A tattooist who called himself ‘Dr Evil’ has admitted three counts of grievous bodily harm against customers by carrying out a tongue-splitting procedure and removing an ear and a nipple.
Brendan McCarthy, who ran Dr Evil’s Body Modification Emporium in Wolverhampton, changed his pleas to guilty on Tuesday after a two-year legal saga in which he unsuccessfully claimed the consent of his customers provided him with a lawful defence.
The 50-year-old, from Bushbury, Wolverhampton, was bailed to appear for sentencing on March 21.
McCarthy first appeared at Wolverhampton Crown Court in 2017, when he denied six counts relating to three procedures.
Judge Amjad Nawaz ruled that the registered tattooist could not use his clients’ written permission as a defence after considering precedent set by previous prosecutions.
McCarthy then took his case to the Court of Appeal, contending that the procedures should be regarded as lawful to protect the “personal autonomy” of his customers.
But three judges at the Court of Appeal, including the Lord Chief Justice of England and Wales, threw out McCarthy’s appeal.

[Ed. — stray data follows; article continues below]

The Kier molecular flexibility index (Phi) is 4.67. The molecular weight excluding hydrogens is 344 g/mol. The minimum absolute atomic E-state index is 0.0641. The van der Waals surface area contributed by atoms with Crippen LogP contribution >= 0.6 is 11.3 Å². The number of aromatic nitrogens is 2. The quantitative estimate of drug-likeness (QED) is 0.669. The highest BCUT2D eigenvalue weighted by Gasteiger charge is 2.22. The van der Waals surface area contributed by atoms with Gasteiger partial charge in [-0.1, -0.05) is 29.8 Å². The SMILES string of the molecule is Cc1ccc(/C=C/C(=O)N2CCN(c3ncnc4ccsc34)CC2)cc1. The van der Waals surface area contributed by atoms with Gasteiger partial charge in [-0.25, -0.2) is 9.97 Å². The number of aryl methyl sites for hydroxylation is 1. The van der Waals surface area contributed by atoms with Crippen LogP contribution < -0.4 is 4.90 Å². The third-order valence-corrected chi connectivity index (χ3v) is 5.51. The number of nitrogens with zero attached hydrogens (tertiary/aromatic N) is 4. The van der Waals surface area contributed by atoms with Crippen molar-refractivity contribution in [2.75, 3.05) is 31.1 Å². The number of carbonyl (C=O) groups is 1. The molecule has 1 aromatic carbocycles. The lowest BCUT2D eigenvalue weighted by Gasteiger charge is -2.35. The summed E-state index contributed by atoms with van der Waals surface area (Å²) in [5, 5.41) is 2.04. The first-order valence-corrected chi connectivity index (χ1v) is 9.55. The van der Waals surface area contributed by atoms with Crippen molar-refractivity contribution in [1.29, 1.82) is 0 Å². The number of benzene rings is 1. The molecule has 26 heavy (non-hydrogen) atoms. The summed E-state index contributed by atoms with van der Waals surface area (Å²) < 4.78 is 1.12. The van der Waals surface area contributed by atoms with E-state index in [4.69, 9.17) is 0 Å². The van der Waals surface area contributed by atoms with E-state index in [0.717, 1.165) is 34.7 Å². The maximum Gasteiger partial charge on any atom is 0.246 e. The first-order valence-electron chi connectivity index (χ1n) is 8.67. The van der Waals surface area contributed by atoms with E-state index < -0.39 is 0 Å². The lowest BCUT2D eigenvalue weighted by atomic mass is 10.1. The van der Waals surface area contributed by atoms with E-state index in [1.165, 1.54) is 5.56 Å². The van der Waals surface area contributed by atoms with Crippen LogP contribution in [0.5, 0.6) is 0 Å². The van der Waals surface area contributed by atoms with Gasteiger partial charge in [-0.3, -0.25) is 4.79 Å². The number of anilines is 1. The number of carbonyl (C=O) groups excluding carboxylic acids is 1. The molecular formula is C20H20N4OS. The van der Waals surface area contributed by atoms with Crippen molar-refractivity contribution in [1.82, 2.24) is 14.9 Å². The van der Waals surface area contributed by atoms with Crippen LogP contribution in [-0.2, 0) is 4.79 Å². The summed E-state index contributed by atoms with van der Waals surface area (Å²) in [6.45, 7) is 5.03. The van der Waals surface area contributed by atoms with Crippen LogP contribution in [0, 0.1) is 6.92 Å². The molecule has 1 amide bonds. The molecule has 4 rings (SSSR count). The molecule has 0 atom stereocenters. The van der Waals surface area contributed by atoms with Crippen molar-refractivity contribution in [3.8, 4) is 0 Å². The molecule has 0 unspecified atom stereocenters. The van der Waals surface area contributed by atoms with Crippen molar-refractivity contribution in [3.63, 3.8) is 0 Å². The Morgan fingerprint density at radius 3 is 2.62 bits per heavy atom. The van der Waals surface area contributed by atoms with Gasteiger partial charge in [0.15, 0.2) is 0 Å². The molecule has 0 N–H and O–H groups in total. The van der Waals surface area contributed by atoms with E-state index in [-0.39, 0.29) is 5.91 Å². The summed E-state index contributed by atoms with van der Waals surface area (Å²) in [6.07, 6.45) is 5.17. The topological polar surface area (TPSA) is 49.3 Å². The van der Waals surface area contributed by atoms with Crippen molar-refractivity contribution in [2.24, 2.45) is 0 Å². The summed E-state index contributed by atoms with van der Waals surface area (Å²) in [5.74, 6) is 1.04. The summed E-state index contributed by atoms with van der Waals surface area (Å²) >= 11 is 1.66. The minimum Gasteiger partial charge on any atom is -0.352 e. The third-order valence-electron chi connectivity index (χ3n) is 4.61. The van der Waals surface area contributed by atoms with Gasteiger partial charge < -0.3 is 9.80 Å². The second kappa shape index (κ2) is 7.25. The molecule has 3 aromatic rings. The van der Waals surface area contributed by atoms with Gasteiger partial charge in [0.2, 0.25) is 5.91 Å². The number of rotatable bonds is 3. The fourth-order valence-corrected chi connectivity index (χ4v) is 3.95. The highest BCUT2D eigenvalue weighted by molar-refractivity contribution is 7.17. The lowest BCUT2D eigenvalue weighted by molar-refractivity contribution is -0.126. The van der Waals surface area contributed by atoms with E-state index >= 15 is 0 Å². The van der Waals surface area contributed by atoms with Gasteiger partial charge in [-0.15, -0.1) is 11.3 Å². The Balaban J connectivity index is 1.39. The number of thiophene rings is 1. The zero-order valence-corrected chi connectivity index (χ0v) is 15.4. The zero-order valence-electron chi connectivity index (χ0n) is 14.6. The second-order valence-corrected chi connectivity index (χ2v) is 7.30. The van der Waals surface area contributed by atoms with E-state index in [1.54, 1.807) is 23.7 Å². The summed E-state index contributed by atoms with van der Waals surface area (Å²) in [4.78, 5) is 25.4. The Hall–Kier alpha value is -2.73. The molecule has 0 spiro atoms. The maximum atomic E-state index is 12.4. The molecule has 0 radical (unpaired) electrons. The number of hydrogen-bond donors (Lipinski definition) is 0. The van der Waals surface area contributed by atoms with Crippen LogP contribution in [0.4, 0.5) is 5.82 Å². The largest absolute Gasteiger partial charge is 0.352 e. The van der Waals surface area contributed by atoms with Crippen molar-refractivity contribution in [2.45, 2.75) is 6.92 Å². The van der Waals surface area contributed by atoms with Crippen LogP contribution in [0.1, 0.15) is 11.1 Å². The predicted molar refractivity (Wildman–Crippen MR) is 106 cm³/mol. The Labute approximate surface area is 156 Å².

In their 12-page ruling, the appeal court judges said the procedures were not comparable to tattoos and piercings.
Rejecting the defence submissions, the ruling stated: “The case advanced by the appellant is that the procedures he conducted, albeit that they caused really serious harm, should be immunised from the criminal law of assault, just as surgical procedures performed by medical practitioners and those who take part in properly organised boxing matches attract protection.
“There is, to our minds, no proper analogy between body modification, which involves the removal of parts of the body or mutilation as seen in tongue-splitting, and tattooing, piercing or other body adornment.”
It added: “What the defendant undertook for reward in this case was a series of medical procedures for no medical reason.”
An online petition which attracted 13,000 signatures was set up in 2017 to support the “knowledgable, skilful and hygienic” body piercer, who was refused permission to appeal to the Supreme Court.
The petition, urging members of the body modification community to stand together, stated: “Please sign to show your support for Mac and for the right to express ourselves in whatever modified manner we wish in a safe environment.
“Because Barbie & Ken aren’t everyone’s idea of beautiful.”